Natural Security Blog: Post

Spotlight on the Hill: Energy Management and Initiatives on Military Installations

Yesterday I made the journey over to the Hill to check out an interesting hearing for the House Armed Services Committee Readiness Subcommittee over energy management and initiatives on military installations. The hearing, overseen by Chairman Solomon Ortiz (D-TX), heard the testimony of four Defense Department officials: Dr. Dorothy Robyn, Deputy Under-Secretary of Defense for Installations and Environment; Mr. L. Jerry Hansen, Army Senior Energy Executive; Mr. Roger M. Natsuhara, Acting Assistant Secretary of the Navy for Installations and Environment; and Mrs. Debra K. Tune, Performing the Duties of Assistant Secretary of the Air Force for Installations, Environment and Logistics.

The opening testimonies from the four defense representatives can be accessed here: DOD; Army; Navy and Air Force. The hearing can be viewed here.

Rep. Ortiz started on two colossal renewable energy projects that the military services have undertaken, at Nellis Air Force Base, Nevada and Fort Irwin, California. Despite his evident pride in renewable projects such as this, the initial concern of the hearing was how these and other energy initiatives have the potential to affect DOD operations and readiness negatively. Specifically, he cited the potential for wind farms and solar arrays to disrupt military training and radar, weakening both in-theater and homeland effectiveness.  Each witness named this as a potential concern in their respective testimonies, which prompted Ortiz to inquire as to any established basis of information or study to support these concerns. Dr. Robyn noted that, to her knowledge, no projects have gone forward that have created any such problems.  Natsuhara followed later with a reasonable statement what concerns them most is what is not known about the effects of most projects, but none of the panelists were able to offer any data supporting, or disproving, the concern for radar disruption.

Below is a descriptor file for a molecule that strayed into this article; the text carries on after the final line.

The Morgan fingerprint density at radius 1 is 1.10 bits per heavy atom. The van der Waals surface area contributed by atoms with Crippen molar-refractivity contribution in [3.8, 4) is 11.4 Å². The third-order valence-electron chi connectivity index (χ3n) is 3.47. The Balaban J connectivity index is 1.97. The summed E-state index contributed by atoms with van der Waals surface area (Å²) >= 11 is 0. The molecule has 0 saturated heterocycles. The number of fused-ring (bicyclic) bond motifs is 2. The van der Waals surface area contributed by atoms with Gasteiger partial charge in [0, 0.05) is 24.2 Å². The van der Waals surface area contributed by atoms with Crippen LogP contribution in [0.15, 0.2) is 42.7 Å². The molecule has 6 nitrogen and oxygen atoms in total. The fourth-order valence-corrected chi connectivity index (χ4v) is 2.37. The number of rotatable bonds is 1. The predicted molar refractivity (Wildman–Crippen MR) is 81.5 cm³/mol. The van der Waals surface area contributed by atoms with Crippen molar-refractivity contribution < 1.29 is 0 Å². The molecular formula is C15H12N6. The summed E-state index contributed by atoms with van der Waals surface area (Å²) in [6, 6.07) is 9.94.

The Congresspeople were also concerned with the pattern each department had followed for their energy initiatives. An apparent football fan, Representative  J. Randy Forbes (R-VA) described such patterns as being much like playing scrimmage games of football: you don’t plan the play like a great college coach, you simply say “just go deep.” Illustrating an attempt to get as much out as you can, as fast as you can.

The event felt notably tense when Representative Gene Taylor (D- MS) shifted focus toward how not embracing energy initiatives can hurt the American people, as he invoked memories of a downed energy grid in Mississippi after Katrina. Taylor described how a military base in Mississippi was able to provide services (e.g., food, energy) to the broken community surrounding it. He claimed that due to the base’s energy independence from the larger public grid it was able to support regions of Mississippi His ominous conclusion to this thought was “there will be other hurricanes.”

Taylor continued with questions about water waste, offering that 10 percent of all fuel used in the field is utilized for water heating, and asking specifically about the implementation of water heat exchangers which could nullify some of the need for that 10 percent. The resulting responses, or rather response (Natsuhara was the only one to give it a whack after an uncomfortable silence), consisted of mentioning a Navy solar desalination project, noting that the Marines are very aggressively trying to push renewable technologies, if they indeed prove to work. Taylor’s response: “They do work sir, I can assure you.”

Though rushed by an impending vote, the hearing proved to be beneficial to all, having highlighting the kinds of complexities inherent in the field of Natural Security – exactly the same complexities which can make it a dynamic, exciting and sometimes frustrating field.

Photo: Courtesy Flickr user The Regeneration

U.S. Air Force, U.S. Marine Corps, U.S. Army, U.S. Navy, Energy, Water

1 comment

thanks for highlighting the

thanks for highlighting the complexity of this issue -- alt energy for the military is a great thing, but you have to keep the context in mind. At the end of the day, it's about the forces being able to conduct their missions -- if it's done right, alt energy should improve that, not get in the way.

Add your comment

CNAS retains the right to delete comments that include words that incite violence; are predatory, hateful, or intended to intimidate or harass; or degrade people on the basis of gender, race, class, ethnicity, national origin, religion, sexual orientation, or disability. In summary, don't be a jerk.
  • Allowed HTML tags: <a> <em> <strong> <cite> <code> <ul> <ol> <li> <dl> <dt> <dd> <p> <br> <hr><blockquote>
  • Lines and paragraphs break automatically.
  • Web page addresses and e-mail addresses turn into links automatically.

More information about formatting options

CAPTCHA
This question is for testing whether you are a human visitor and to prevent automated spam submissions.